Lee Abrams is an infamous figure around the Sun-Sentinel newsroom. He's chief innovation officer for the Tribune Co., which owns the Sun-Sentinel, WSFL-TV (CW), the Los Angeles Times, Chicago Tribune, and a slew of other newspapers and television stations across the country.
Abrams ordered the dramatic redesign of the Sun-Sentinel last year, which ushered in the era of the enormous red-and-white S, and just two stories on the front page. But he's mostly known for his "think piece" emails, which are meant to motivate and inspire the troops but are often long, exhaustive, stream-of-consciousness diatribes, littered with trademark phrases such as AFDI -- Actually Fucking Doing It.
One famous "think piece," coming
after massive layoffs throughout the Tribune company, told people to
evaluate their offices and rid them of "traits" that make them
"average" such as "UPTIGHT/PARANOID: You know the drill. You can FEEL
I reached Abrams by phone recently and asked him to explain some of his thoughts on the future of the Sun-Sentinel. Here's an edited version of the conversation, which shows that Abrams talks like he writes.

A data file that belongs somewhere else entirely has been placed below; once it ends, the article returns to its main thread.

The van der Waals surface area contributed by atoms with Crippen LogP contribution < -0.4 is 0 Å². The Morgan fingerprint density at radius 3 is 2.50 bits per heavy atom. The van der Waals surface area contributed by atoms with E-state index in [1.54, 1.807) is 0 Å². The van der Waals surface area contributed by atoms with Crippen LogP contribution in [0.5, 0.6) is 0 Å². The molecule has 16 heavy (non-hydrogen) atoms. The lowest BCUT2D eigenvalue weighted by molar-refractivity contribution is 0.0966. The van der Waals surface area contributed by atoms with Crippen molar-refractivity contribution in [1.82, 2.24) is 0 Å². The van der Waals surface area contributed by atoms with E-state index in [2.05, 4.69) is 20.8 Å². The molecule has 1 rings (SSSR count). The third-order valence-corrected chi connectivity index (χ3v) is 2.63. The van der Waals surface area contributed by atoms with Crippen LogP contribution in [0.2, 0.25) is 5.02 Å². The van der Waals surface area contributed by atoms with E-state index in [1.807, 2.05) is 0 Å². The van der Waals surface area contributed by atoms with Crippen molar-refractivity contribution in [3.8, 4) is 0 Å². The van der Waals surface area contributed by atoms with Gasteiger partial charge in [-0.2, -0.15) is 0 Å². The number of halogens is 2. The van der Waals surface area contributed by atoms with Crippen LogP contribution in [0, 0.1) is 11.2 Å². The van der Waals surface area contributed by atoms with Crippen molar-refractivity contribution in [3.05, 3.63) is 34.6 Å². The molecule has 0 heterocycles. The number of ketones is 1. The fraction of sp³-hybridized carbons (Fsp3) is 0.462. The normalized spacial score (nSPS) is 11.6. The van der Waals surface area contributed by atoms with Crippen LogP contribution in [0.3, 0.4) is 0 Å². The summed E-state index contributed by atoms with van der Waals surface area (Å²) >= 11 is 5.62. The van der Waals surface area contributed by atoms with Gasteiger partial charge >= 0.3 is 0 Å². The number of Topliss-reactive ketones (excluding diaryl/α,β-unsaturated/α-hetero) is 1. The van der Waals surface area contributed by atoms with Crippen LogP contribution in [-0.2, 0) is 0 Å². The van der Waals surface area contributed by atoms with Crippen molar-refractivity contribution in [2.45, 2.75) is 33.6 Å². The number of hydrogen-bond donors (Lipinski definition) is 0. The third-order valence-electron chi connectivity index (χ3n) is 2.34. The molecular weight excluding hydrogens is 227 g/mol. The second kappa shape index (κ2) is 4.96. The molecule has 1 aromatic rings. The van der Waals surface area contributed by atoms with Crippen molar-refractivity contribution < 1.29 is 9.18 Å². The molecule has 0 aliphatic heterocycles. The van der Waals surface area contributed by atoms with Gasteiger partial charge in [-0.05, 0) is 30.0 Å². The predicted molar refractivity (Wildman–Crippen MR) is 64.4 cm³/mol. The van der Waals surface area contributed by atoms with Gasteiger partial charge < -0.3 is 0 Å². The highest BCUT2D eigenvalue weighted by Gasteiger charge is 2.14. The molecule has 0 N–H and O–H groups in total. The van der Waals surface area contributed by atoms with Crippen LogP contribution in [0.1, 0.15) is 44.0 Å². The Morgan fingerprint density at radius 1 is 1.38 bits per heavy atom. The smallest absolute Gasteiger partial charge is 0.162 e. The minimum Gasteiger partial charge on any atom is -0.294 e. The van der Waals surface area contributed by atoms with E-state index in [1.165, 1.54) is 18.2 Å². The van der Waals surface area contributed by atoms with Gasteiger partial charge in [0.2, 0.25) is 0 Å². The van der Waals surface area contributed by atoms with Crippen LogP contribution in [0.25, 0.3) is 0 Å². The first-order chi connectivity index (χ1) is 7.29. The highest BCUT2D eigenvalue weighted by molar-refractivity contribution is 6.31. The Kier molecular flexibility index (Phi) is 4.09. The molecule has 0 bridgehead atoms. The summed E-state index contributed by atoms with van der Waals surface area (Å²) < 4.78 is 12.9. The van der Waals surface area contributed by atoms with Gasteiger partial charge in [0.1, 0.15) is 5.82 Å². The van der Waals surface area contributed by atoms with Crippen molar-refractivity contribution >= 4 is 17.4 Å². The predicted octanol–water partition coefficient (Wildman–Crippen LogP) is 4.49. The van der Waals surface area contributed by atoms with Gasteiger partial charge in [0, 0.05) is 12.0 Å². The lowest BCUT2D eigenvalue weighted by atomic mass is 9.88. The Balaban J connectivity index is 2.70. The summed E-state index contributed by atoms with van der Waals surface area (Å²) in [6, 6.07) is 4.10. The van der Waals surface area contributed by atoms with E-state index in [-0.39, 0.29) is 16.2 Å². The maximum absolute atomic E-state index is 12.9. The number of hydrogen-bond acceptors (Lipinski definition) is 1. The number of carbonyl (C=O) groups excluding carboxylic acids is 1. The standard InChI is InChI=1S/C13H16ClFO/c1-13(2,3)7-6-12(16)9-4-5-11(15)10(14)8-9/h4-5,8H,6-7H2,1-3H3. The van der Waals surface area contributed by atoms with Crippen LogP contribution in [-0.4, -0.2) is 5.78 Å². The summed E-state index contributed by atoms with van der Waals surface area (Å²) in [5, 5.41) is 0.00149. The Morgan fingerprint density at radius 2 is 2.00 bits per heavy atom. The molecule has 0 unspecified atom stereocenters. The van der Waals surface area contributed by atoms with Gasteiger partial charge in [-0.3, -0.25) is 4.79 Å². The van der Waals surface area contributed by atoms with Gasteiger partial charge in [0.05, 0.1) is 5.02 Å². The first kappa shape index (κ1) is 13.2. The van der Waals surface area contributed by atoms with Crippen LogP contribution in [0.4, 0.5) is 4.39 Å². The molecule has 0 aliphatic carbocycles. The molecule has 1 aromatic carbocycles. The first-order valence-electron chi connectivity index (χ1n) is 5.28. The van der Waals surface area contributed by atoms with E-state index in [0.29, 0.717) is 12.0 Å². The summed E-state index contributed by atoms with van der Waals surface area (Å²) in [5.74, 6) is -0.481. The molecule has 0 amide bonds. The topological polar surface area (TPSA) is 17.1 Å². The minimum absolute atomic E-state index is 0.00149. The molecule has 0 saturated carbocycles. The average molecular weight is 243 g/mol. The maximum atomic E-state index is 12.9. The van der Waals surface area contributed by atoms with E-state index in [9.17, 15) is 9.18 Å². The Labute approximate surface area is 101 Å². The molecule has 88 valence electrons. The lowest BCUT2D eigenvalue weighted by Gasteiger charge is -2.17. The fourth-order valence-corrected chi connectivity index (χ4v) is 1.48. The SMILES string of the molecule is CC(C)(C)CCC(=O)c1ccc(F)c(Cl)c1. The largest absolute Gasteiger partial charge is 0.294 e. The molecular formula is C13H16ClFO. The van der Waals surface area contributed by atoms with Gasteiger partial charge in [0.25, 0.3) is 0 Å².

Will the paper eventually move entirely online?
Not in the foreseeable future, he said, calling the print edition "a significant part of the information pie." "We're pretty confident, generally, about the future of newspapers."
What about the lack of competition between the Sun-Sentinel, Miami Herald, and Palm Beach Post? All three South Florida dailies now share stories with one another.
"I think the competition still exists, but it's just the economic reality that [is] also part of the equation." Sharing stories, he said, helps "to avoid unnecessary duplication."
Your background is in radio. Is your goal to make the Tribune's paper more like radio? If so, how?
"It's more an attitude that you see in the radio business," he said. "Openness to change, an immediacy. If we're gonna change or evolve, let's do it."
What's the purpose of your "think pieces"?
"Get people thinking and talking and debating," he said. Even if people disagree with his ideas, "from that usually comes better ideas."
Acknowledging that people have criticized his memos, "as if it's anti-journalism," he says that's not true. "It's trying to save and grow it."
He wants newspapers and TV stations to strike a balance between being too flashy or too stuffy, too elite or too "cheesy." Somewhere, there is a middle ground, he said. "Integrity is so important, but so is to stay in business."